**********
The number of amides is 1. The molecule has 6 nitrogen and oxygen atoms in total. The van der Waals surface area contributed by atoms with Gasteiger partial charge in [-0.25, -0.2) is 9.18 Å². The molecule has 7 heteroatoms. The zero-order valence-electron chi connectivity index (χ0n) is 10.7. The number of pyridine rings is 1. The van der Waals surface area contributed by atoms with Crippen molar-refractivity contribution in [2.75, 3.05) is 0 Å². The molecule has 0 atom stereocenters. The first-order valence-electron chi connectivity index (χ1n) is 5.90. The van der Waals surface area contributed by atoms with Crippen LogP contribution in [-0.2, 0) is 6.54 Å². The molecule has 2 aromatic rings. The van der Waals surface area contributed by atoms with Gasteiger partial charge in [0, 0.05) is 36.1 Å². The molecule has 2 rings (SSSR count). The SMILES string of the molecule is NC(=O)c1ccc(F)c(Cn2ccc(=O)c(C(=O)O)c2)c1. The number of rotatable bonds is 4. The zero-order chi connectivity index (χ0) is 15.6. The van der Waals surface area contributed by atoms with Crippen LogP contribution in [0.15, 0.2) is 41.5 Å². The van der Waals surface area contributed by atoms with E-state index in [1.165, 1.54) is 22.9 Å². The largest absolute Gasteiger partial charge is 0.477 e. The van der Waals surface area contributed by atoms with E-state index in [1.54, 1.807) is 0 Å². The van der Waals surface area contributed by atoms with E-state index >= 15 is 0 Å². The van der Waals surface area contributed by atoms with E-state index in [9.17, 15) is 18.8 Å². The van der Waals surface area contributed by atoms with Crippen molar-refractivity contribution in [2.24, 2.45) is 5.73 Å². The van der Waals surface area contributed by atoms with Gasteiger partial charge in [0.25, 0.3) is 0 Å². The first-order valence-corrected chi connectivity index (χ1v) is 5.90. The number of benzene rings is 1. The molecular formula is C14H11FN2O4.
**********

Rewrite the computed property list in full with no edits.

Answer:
The number of amides is 1. The molecule has 6 nitrogen and oxygen atoms in total. The van der Waals surface area contributed by atoms with Gasteiger partial charge in [-0.25, -0.2) is 9.18 Å². The molecule has 7 heteroatoms. The zero-order valence-electron chi connectivity index (χ0n) is 10.7. The number of pyridine rings is 1. The van der Waals surface area contributed by atoms with Crippen molar-refractivity contribution in [2.75, 3.05) is 0 Å². The molecule has 0 atom stereocenters. The first-order valence-electron chi connectivity index (χ1n) is 5.90. The van der Waals surface area contributed by atoms with Crippen LogP contribution in [-0.2, 0) is 6.54 Å². The molecule has 2 aromatic rings. The van der Waals surface area contributed by atoms with Gasteiger partial charge in [0, 0.05) is 36.1 Å². The molecule has 2 rings (SSSR count). The SMILES string of the molecule is NC(=O)c1ccc(F)c(Cn2ccc(=O)c(C(=O)O)c2)c1. The number of rotatable bonds is 4. The zero-order chi connectivity index (χ0) is 15.6. The van der Waals surface area contributed by atoms with Crippen LogP contribution in [0.15, 0.2) is 41.5 Å². The van der Waals surface area contributed by atoms with E-state index in [1.165, 1.54) is 22.9 Å². The largest absolute Gasteiger partial charge is 0.477 e. The van der Waals surface area contributed by atoms with E-state index in [1.54, 1.807) is 0 Å². The van der Waals surface area contributed by atoms with E-state index >= 15 is 0 Å². The van der Waals surface area contributed by atoms with E-state index in [9.17, 15) is 18.8 Å². The van der Waals surface area contributed by atoms with Crippen molar-refractivity contribution in [2.24, 2.45) is 5.73 Å². The van der Waals surface area contributed by atoms with Gasteiger partial charge in [0.25, 0.3) is 0 Å². The first-order valence-corrected chi connectivity index (χ1v) is 5.90. The number of benzene rings is 1. The molecular formula is C14H11FN2O4.